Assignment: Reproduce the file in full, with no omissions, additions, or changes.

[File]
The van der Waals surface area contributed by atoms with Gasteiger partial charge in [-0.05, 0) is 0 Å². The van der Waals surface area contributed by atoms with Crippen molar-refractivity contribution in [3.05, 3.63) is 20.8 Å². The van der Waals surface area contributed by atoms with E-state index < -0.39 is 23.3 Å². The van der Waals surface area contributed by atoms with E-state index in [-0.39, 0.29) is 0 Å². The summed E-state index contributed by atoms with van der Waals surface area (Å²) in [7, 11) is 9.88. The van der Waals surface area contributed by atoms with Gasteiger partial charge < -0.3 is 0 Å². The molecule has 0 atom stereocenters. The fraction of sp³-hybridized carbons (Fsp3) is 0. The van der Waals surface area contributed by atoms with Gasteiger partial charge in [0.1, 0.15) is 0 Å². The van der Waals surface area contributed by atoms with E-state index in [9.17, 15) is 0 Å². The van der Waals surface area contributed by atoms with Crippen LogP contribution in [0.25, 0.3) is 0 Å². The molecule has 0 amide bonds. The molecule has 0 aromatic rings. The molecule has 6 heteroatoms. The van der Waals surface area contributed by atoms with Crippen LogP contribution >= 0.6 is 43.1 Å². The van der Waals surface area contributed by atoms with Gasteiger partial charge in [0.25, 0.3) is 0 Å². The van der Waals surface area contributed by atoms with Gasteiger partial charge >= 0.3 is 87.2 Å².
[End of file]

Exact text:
The van der Waals surface area contributed by atoms with Gasteiger partial charge in [-0.05, 0) is 0 Å². The van der Waals surface area contributed by atoms with Crippen molar-refractivity contribution in [3.05, 3.63) is 20.8 Å². The van der Waals surface area contributed by atoms with E-state index < -0.39 is 23.3 Å². The van der Waals surface area contributed by atoms with E-state index in [-0.39, 0.29) is 0 Å². The summed E-state index contributed by atoms with van der Waals surface area (Å²) in [7, 11) is 9.88. The van der Waals surface area contributed by atoms with Gasteiger partial charge < -0.3 is 0 Å². The molecule has 0 atom stereocenters. The fraction of sp³-hybridized carbons (Fsp3) is 0. The van der Waals surface area contributed by atoms with Gasteiger partial charge in [0.1, 0.15) is 0 Å². The van der Waals surface area contributed by atoms with E-state index in [9.17, 15) is 0 Å². The van der Waals surface area contributed by atoms with Crippen LogP contribution in [0.25, 0.3) is 0 Å². The molecule has 0 amide bonds. The molecule has 0 aromatic rings. The molecule has 6 heteroatoms. The van der Waals surface area contributed by atoms with Crippen LogP contribution >= 0.6 is 43.1 Å². The van der Waals surface area contributed by atoms with Gasteiger partial charge in [0.25, 0.3) is 0 Å². The van der Waals surface area contributed by atoms with Gasteiger partial charge >= 0.3 is 87.2 Å².